When you're working on a limited budget, you've got to get creative. When you're an independent filmmaker, you're almost certainly working on a limited budget, and you'd better make resourcefulness your forte.
Independent filmmaker Canaan Brumley relied on his sly inventiveness to make his first feature film, "Ears, open. Eyeballs, click."
The documentary takes a look at Marine recruits enduring the grueling process of boot camp. The Marine Corps Recruit Depot and Camp Pendleton provided Brumley with natural movie sets, and the Marine Corps provided the cast.
"Documentaries don't cost as much money to produce," explained Brumley. "The great thing about the recruit depot is I never had to deal with hiring extras, because I had hundreds of them. I didn't have to deal with a costume designer because they already had their uniforms, and catering was already taken care of, the actors were already taken care of. And it looked like a gigantic movie set to me."
The filmmaker wasn't having much luck getting access to shoot the film going through the proper channels. He spent six months just trying to secure an interview with someone on base to propose his film. Then he got a "desperate" -- and resourceful -- idea. He looked up the base's commanding general in the phone book.
"Miraculously, he was in the phonebook, and I called," Brumley said. "His wife answered and I pitched to her this idea for about five minutes. Twenty-four hours went by, and the base green-lighted the project.
"It's amazing how films get made. They always say it's usually one lucky thing that happens and then a series of lucky things start to happen after that. Without that phone call, this would have never happened."
The film, completed early this year, will have its San Diego premiere next Friday as part of the San Diego Film Festival.
The five-day event that begins Wednesday comprises more than 75 full-length feature, documentary and short films. The festival also hosts Q&A sessions with filmmakers, industry workshops, panel discussions, nightly parties and an awards ceremony.
Now in its fourth year, the San Diego Film Festival has been named to Film Festival Today's Top 10 Film Festival Vacation Destinations and four top-10 honors in The Ultimate Film Festival Survival Guide. Despite the kudos, the festival is still a baby among film festivals.
"Sometimes it takes a festival a few years to find out exactly what its niche is, what your audience prefers to see," said Robin Laatz, founder and executive director of the San Diego Film Festival. "So we're still working that out. Social activism has been a big theme, a recurrent theme, and audiences seem excited about that. It's a theme that will play out much more in year five."
The festival doesn't have the recognition that some of its older, more established counterparts enjoy. But that can also be an advantage for hometown filmmakers.
"The benefit for me is I get to bring film home to where I live now," Brumley said. "I get to let everyone in all the bases locally, from Miramar to MCRD to Camp Pendleton, know about the film."
"People have been dying to see it for two years," he said. "This has been a two-year project that's had its twists and turns, and a lack of financial support to get it made. I've had a lot of supporters, but to bring it home and let them see it -- it's just going to be a very humbling experience for me."
The local filmmaker hails from Houston and came to San Diego by way of the Navy, in the four years following high school. He is also a civilian barber at Camp Pendleton.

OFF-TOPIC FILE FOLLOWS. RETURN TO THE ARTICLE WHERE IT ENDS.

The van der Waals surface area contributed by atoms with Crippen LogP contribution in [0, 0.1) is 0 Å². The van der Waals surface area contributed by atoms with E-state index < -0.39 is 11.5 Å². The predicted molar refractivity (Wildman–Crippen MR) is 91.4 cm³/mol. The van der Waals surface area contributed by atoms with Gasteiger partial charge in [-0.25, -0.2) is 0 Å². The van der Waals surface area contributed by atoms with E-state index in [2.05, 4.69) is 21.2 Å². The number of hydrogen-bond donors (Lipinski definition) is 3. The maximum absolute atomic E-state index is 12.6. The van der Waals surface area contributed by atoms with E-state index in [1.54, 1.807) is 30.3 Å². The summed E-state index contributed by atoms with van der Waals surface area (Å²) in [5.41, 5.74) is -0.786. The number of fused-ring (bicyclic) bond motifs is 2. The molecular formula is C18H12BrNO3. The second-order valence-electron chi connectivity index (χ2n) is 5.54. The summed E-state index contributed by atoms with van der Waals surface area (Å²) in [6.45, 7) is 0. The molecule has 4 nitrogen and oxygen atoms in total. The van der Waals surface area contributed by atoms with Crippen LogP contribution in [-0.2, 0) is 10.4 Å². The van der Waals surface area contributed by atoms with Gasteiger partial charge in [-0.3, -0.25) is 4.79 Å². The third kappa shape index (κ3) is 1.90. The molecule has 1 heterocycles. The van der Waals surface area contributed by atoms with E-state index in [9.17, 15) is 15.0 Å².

"I tell my closest friends that this was a form of therapy for me," said Brumley about the film. "I didn't have to go see a psychoanalyst; I could just go make a movie on it and deal with all my neuroses through the film."
"Ears, open. Eyeballs, click." follows in the cinema verite style -- which literally means "film truth." There is no narrator and no interviews. It is the most unbiased type of documentary.
"It's not a political film at all," Brumley said. "I'm not interested in choosing a side whatsoever. Essentially I let you choose for yourself."
But that doesn't mean the film isn't subjective. After all, Brumley had to make decisions every step of the way -- about how to compose an image, how the scenes were shot, how to condense 12 weeks of training into 95 minutes of film, what music and filmic techniques to use.
"I tried to pull off a documentary film to make it feel like fiction," he said. "It's cinema verite but it's kind of the opposite of cinema verite because you can't help but notice all the cinematic elements that make it feel like fiction."
Brumley attended film school at San Diego State University and credits the school with allowing him to "run wild" with his ideas, without a lot of external influences. San Diego, with a growing film community but still in the shadow of Hollywood, allows the filmmaker to "feel much more independent than in L.A."
Brumley, who has screened "Ears, open. Eyeballs, click." at various festivals in Los Angeles, San Francisco and Marseilles, France, said the best film festivals put filmmakers in contact with people who can help them get their films made. Increasingly, the San Diego Film Festival offers filmmakers meaningful networking opportunities, while giving audiences a chance to see new films and rub elbows with celebrities.
"Our main goal has been to bring quality programming to San Diego, and our close proximity to Los Angeles helps bring down people in the industry and the national press," said Laatz.
This year, panels and workshops include topics on screenplay writing, how to market your project, an insider's look into the industry, how to make a short film and more.
"The festival is more than just movies -- it's also film projects, panels, workshops, nightly networking receptions," Laatz said. "The festival is not just for industry people, and it's not just for artsy film lovers. ...We've got something for everyone."